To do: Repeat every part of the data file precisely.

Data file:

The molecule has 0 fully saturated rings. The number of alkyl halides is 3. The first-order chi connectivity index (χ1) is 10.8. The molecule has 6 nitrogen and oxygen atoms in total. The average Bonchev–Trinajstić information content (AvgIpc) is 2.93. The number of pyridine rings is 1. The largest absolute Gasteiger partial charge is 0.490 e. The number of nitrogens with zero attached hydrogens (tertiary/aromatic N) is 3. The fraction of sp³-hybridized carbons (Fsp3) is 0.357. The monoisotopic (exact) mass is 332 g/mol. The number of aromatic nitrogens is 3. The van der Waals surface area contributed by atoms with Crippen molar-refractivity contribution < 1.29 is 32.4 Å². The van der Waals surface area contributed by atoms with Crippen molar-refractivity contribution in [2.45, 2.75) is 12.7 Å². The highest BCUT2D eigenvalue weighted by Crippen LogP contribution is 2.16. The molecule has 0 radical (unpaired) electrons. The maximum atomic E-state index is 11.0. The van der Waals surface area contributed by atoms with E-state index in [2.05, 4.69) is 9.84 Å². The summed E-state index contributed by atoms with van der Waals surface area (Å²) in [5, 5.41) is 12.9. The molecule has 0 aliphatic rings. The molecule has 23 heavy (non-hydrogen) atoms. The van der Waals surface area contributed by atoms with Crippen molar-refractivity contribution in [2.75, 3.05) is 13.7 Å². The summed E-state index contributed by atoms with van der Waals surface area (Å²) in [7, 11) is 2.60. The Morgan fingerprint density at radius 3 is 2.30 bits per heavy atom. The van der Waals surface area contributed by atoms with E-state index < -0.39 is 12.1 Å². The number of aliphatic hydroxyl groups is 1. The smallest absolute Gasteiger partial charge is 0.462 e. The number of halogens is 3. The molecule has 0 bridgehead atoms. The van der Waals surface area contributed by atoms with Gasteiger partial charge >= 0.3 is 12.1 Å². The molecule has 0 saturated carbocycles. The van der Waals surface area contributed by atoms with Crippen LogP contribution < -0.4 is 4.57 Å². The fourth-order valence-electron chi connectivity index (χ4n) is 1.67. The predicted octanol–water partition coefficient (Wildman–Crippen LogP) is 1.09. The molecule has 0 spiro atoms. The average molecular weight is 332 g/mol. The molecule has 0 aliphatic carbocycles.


The molecule has 0 fully saturated rings. The number of alkyl halides is 3. The first-order chi connectivity index (χ1) is 10.8. The molecule has 6 nitrogen and oxygen atoms in total. The average Bonchev–Trinajstić information content (AvgIpc) is 2.93. The number of pyridine rings is 1. The largest absolute Gasteiger partial charge is 0.490 e. The number of nitrogens with zero attached hydrogens (tertiary/aromatic N) is 3. The fraction of sp³-hybridized carbons (Fsp3) is 0.357. The monoisotopic (exact) mass is 332 g/mol. The number of aromatic nitrogens is 3. The van der Waals surface area contributed by atoms with Crippen molar-refractivity contribution < 1.29 is 32.4 Å². The van der Waals surface area contributed by atoms with Crippen molar-refractivity contribution in [2.45, 2.75) is 12.7 Å². The highest BCUT2D eigenvalue weighted by Crippen LogP contribution is 2.16. The molecule has 0 radical (unpaired) electrons. The maximum atomic E-state index is 11.0. The van der Waals surface area contributed by atoms with E-state index in [2.05, 4.69) is 9.84 Å². The summed E-state index contributed by atoms with van der Waals surface area (Å²) in [5, 5.41) is 12.9. The molecule has 0 aliphatic rings. The molecule has 23 heavy (non-hydrogen) atoms. The van der Waals surface area contributed by atoms with Crippen molar-refractivity contribution in [2.75, 3.05) is 13.7 Å². The summed E-state index contributed by atoms with van der Waals surface area (Å²) in [7, 11) is 2.60. The Morgan fingerprint density at radius 3 is 2.30 bits per heavy atom. The van der Waals surface area contributed by atoms with E-state index < -0.39 is 12.1 Å². The number of aliphatic hydroxyl groups is 1. The smallest absolute Gasteiger partial charge is 0.462 e. The number of halogens is 3. The molecule has 0 bridgehead atoms. The van der Waals surface area contributed by atoms with Gasteiger partial charge >= 0.3 is 12.1 Å². The molecule has 0 saturated carbocycles. The van der Waals surface area contributed by atoms with Crippen LogP contribution < -0.4 is 4.57 Å². The fourth-order valence-electron chi connectivity index (χ4n) is 1.67. The predicted octanol–water partition coefficient (Wildman–Crippen LogP) is 1.09. The molecule has 0 spiro atoms. The average molecular weight is 332 g/mol. The molecule has 0 aliphatic carbocycles.